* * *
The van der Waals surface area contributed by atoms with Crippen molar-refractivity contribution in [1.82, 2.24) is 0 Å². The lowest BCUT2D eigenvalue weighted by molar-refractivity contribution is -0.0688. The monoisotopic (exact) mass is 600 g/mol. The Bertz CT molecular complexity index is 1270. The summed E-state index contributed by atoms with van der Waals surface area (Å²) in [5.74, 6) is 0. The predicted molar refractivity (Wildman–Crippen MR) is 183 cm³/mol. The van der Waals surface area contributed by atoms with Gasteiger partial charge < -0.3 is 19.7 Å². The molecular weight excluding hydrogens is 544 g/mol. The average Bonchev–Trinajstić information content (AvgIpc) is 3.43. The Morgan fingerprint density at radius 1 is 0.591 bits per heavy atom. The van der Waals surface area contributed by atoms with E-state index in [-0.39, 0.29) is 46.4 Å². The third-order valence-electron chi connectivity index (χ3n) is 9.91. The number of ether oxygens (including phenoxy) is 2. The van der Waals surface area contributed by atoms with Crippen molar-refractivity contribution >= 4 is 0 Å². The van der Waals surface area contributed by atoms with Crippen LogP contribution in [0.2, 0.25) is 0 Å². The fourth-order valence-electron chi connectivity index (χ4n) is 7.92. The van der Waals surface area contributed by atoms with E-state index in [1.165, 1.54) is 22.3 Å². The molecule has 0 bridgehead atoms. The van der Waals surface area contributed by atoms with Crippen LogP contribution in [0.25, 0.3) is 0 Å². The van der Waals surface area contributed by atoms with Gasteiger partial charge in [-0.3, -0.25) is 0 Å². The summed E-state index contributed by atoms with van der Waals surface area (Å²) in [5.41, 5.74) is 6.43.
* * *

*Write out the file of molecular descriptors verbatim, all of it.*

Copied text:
The van der Waals surface area contributed by atoms with Crippen molar-refractivity contribution in [1.82, 2.24) is 0 Å². The lowest BCUT2D eigenvalue weighted by molar-refractivity contribution is -0.0688. The monoisotopic (exact) mass is 600 g/mol. The Bertz CT molecular complexity index is 1270. The summed E-state index contributed by atoms with van der Waals surface area (Å²) in [5.74, 6) is 0. The predicted molar refractivity (Wildman–Crippen MR) is 183 cm³/mol. The van der Waals surface area contributed by atoms with Gasteiger partial charge < -0.3 is 19.7 Å². The molecular weight excluding hydrogens is 544 g/mol. The average Bonchev–Trinajstić information content (AvgIpc) is 3.43. The Morgan fingerprint density at radius 1 is 0.591 bits per heavy atom. The van der Waals surface area contributed by atoms with E-state index in [-0.39, 0.29) is 46.4 Å². The third-order valence-electron chi connectivity index (χ3n) is 9.91. The number of ether oxygens (including phenoxy) is 2. The van der Waals surface area contributed by atoms with Crippen molar-refractivity contribution >= 4 is 0 Å². The van der Waals surface area contributed by atoms with Crippen LogP contribution in [0.2, 0.25) is 0 Å². The fourth-order valence-electron chi connectivity index (χ4n) is 7.92. The van der Waals surface area contributed by atoms with E-state index in [1.165, 1.54) is 22.3 Å². The molecule has 0 bridgehead atoms. The van der Waals surface area contributed by atoms with Crippen LogP contribution in [0.25, 0.3) is 0 Å². The van der Waals surface area contributed by atoms with Gasteiger partial charge in [-0.3, -0.25) is 0 Å². The summed E-state index contributed by atoms with van der Waals surface area (Å²) in [5.41, 5.74) is 6.43.